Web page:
An important part of this skill is to “avoid avoiding”! Sometimes if you are prone to worry or experience feelings of anxiety, you might “spoil” your pleasant event by imagining everything that could go wrong and possibly talking yourself out of doing it at all. Instead, fully engage in the event and focus on the positive that is inherent in the event itself. There is something positive about it because if there weren’t, you wouldn’t have put it on your list!

Here is a re-cap of the steps of this skill:

1)      Make a list of pleasant activities. Here is a sample activity list but use this only to get your ideas flowing. Some people really enjoy coloring an adult coloring book, others may find this tedious, boring, or hard on the eyes or hands. So make your own list that suits your own interests. Have items on your list that are short-term things like pet the dog, take a walk, watch the clouds, look at the moon, etc.; some medium-term things (things that take a bit of planning) like going to a movie, out with friends, or taking a drive, as well as some long-term things like take a vacation or plan a career change. Be sure to include things that you know you already enjoy as well as things that you’ve heard about and are interested in learning more about (to build mastery and keep things new and interesting!) Finally, be sure that you’re avoiding putting things on your list that are unhealthy (like drinking an excessive amount of alcohol, using drugs, or harming yourself or others). If you do not have problems with alcohol and enjoy drinking a glass of wine occasionally, that’s fine, but the goal here is not to encourage yourself to do something that you might find pleasurable but it is coming at the expense of your physical, emotional, spiritual, or mental health!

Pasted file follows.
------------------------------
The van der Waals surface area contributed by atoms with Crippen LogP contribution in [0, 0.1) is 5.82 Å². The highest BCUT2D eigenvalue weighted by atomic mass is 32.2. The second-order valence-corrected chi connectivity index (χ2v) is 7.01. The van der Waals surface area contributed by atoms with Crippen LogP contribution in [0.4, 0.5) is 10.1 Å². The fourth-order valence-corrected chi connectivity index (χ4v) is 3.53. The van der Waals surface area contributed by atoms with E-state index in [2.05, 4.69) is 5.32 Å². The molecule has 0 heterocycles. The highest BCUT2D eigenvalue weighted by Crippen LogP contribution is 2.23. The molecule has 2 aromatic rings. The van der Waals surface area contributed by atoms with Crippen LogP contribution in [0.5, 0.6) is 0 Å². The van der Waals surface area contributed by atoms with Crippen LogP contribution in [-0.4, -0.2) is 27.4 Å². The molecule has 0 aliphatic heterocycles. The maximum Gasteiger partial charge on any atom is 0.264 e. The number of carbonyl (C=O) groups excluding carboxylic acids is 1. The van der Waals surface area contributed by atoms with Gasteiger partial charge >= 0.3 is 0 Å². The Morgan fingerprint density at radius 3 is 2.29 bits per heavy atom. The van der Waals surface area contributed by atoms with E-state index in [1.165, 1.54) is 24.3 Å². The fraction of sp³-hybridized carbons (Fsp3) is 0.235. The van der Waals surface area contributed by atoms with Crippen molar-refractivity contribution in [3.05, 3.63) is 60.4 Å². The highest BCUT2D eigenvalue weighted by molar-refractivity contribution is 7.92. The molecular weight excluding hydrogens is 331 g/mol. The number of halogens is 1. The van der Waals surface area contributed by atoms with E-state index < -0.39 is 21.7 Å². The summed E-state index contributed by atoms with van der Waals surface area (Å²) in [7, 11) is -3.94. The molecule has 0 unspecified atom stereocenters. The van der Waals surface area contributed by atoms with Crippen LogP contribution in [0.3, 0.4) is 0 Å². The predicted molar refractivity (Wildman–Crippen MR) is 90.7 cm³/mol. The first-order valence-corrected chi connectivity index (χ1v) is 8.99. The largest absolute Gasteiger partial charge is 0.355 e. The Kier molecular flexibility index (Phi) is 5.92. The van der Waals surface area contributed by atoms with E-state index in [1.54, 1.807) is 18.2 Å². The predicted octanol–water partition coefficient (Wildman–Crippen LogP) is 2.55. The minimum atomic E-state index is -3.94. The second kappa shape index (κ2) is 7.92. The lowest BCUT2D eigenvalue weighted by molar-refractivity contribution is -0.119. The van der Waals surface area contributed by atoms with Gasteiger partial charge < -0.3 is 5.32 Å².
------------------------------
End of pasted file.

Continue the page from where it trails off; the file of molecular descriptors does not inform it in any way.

2)      Plan to do something from your list every day. Plan to do the bigger, more involved things at some future date that you actually write down on a calendar and PLAN to do it.